Take this 7-day equestrian spring cleaning challenge: Day 4


Take this 7-day equestrian spring cleaning challenge: Day 4

Spring has sprung so it is time for you to get your rear in gear for the 2018 season. Some riders have already begun their competition seasons, others are just preparing to start and some are relocating from their Southern winter bases to their Northern homes. Regardless of whether or not you even compete your horse, spring is the perfect time for cleaning and organizing. Spring cleaning can be a little daunting for equestrians because we tend to have heaps of stuff spread out over various locations. From your tack room to horse trailer to garage – there are horsey items in desperate need of cleaning and organizing. Fortunately for you, I have broken down your spring cleaning tasks into a straightforward seven-day challenge. We will be publishing spring cleaning tips every second day because let’s face it, no equestrian has seven days straight to clean! Simply dedicate seven days that suit your schedule to complete these tasks and you will thank yourself for it…

Don’t forget to start the challenge from the beginning: 

Stay tuned for the next six days (we are publishing spring cleaning tips every second day) to tackle your spring cleaning done like a pro.


Day 4: Tackle the outside areas of your stable

Thanks to the snow, ice and bitterly cold weather it is basically impossible to keep the outside areas of stables looking pristine during the winter. Once the snow has melted and the weather is warm enough to bare being outside for a reasonable amount of time, it is time to start cleaning up. When people first pull up to a stable the first thing they see is the outside of it and first impressions always matter. Plus, keeping things clean and tidy outside will make it a safer and healthier environment for your horses and also all the people around the barn. Follow these steps to turn the outside of your stable into a clean horsey paradise:

1) Muck out paddocks. Get the dirtiest job done first. Mucking out paddocks is far from glamorous but it has to be done unless you have MASSIVE pastures. You can muck into a good ole fashion wheelbarrow or you might be able to drive a tractor with a manure spreader or other trailer through the field.  Just make sure the fields aren’t so muddy that you will ruin them by driving around them. Work on making sure you get all the manure and random bits of loose hay out. If you have a large farm then just make it your mission to tackle one paddock a day until the job is done.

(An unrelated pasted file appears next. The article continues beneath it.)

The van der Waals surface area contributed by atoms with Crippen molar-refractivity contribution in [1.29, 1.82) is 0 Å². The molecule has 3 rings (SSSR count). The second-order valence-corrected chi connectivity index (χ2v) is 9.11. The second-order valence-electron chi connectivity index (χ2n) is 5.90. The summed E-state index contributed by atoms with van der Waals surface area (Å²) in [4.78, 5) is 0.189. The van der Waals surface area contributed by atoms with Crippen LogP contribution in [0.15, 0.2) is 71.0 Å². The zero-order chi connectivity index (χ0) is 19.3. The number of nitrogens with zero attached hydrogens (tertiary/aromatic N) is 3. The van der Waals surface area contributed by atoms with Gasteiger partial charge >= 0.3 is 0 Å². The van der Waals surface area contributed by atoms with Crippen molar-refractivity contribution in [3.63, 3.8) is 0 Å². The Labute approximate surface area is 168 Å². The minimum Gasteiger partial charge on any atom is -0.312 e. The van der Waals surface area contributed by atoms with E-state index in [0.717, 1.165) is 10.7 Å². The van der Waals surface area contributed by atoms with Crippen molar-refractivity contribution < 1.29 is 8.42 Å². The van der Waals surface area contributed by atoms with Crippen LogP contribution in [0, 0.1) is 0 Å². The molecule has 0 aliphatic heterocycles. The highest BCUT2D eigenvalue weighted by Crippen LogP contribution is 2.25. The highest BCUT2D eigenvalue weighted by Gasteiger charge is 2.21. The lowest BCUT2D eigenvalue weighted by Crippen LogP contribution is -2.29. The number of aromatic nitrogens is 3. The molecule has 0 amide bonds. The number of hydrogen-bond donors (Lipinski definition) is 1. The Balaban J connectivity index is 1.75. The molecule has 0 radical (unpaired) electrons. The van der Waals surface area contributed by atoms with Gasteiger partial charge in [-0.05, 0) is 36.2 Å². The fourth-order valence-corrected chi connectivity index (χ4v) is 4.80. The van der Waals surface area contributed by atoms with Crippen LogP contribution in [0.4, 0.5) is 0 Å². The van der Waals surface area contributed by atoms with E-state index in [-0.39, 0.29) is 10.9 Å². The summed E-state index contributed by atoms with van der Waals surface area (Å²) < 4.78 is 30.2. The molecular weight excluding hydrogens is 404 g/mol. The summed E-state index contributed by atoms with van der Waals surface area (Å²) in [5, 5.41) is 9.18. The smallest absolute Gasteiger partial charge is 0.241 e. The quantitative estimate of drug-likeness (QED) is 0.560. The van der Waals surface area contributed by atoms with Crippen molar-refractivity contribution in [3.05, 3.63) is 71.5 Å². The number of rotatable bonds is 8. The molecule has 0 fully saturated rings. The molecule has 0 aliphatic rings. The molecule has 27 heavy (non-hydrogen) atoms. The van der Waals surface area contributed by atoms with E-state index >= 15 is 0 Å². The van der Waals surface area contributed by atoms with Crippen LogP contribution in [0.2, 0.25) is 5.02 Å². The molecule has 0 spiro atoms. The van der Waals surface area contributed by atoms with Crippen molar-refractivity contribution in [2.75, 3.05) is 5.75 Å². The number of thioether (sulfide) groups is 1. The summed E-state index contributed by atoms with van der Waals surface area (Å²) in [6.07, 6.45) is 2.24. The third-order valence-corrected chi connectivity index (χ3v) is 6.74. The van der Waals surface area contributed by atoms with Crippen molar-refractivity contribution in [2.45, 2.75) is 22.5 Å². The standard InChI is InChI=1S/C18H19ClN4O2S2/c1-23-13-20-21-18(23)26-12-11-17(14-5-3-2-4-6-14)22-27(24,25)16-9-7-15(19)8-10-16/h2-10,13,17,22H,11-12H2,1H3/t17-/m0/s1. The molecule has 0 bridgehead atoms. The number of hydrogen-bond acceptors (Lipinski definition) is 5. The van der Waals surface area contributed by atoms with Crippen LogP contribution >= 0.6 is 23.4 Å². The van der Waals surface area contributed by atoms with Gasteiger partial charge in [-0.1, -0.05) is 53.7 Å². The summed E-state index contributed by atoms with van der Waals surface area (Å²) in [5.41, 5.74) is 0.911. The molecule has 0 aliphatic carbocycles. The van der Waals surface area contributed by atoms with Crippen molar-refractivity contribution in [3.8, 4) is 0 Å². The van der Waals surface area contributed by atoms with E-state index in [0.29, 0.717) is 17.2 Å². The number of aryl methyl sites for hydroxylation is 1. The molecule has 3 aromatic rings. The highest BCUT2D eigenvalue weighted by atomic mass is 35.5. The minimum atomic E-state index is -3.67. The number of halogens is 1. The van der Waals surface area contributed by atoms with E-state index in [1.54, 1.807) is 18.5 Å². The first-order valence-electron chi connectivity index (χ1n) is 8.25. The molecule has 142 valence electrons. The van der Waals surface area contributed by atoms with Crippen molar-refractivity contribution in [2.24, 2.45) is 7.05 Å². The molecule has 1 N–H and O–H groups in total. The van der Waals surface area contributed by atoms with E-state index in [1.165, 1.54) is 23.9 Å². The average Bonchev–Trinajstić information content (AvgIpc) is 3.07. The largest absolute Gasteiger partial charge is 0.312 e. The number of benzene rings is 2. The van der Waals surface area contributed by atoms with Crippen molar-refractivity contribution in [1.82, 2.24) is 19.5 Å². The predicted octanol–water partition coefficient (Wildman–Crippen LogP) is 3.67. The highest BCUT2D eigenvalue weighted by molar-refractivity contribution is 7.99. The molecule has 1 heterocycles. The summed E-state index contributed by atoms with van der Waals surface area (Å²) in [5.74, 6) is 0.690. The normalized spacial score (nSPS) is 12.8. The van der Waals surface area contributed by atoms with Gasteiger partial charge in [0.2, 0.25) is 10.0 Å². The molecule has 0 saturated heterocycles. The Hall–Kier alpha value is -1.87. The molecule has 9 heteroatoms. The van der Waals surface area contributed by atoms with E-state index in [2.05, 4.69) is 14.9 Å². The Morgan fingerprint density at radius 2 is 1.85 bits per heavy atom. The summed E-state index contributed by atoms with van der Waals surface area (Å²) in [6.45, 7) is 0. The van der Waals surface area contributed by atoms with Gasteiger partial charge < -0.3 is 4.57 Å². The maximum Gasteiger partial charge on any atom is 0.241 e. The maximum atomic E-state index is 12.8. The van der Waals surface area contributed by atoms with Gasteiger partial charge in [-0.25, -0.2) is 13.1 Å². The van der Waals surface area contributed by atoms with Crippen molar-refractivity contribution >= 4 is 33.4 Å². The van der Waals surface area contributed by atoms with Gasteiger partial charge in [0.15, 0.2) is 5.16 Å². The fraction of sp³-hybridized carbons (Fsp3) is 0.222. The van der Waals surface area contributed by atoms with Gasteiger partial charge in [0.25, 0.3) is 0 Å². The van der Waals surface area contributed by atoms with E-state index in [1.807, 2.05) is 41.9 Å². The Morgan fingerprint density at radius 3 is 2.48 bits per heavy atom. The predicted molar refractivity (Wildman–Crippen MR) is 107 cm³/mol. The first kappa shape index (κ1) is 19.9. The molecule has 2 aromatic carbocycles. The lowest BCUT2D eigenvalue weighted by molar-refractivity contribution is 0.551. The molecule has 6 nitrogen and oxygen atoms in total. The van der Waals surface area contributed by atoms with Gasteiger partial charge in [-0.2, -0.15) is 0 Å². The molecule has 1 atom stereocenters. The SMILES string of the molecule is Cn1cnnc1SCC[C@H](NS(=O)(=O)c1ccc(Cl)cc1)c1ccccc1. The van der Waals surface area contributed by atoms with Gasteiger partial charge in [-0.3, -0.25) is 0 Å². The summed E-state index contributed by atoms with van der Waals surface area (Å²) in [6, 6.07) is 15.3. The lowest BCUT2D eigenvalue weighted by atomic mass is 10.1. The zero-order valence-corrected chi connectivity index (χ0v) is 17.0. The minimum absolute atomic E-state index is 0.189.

2) Clean up general yard clutter. Somehow it seems that random things always end up scattered about the barn during winter. Clean up everything outside, putting things away in their appropriate homes or throwing them in the garbage if they are beyond repair. Clean up all fallen branches and other bits of things the wind might’ve brought to your barn too. You don’t want your barn looking like a natural disaster zone.

3) Scrub water troughs, buckets, hay feeders. Drag all buckets, troughs, and feeders to a location where you can scrub them down thoroughly. People tend not to clean these things often during the winter because the cold weather keeps them from getting too gross. But now that spring is here, it is time to give everything a thorough cleaning. Then work on staying on top of everything during the spring/summer months by rinsing them out regularly.



4) Dig trenches to divert water flow. As the snow melts and spring rain falls your farm might become flooded in areas. Digging small trenches and ditches to divert water flow where it will make the least impact can be helpful. You may want to consult with someone knowledgeable on this kind of work because otherwise, you might just waste a lot of time wielding a shovel only to make a bigger mess. But having water flow under control will keep your farm looking in much better condition.

5) Make sure the manure pile is being managed properly. Over the winter, many manure piles have continued to grow to mountainous proportions. Different barns have different methods of managing manure and there is not just one ‘right’ way. But you don’t want part of your farm becoming a giant manure heap that continues to expand its territory. Consider having your manure removed by a farm that can use it, spread it at your own farm or get a manure dumpster to offload some. Make a plan to deal with your manure pile now and follow it accordingly.

6) Pressure wash the outside of the barn and fences. A little pressure washing can go a long way at a barn. By pressuring washing your barn and fencing you will make the place look brand new. It can take a bit of time to pressure wash everything but it will be worth your while when you see the finished results. After things are pressure washed, you may want to go one step further and repaint the barn, fencing or both.

7) Do a bit of gardening. Yes, you are a busy equestrian, not a gardener but a touch of landscaping can make your stable look like a million bucks. Throw down some grass seed in areas that are looking a bit sparse. Hang up a few potted flowers by the barn entrance. Buy a bag of soil, some flower seeds or bulbs and find some stones to make a cute little garden outside of the barn. Tend to pre-existing gardens and trim bushes nicely. Gardening isn’t overly hard or expensive but it can really bring an okay looking stable to an impeccable one. Get creative and find your green thumb to give your stable that special touch.


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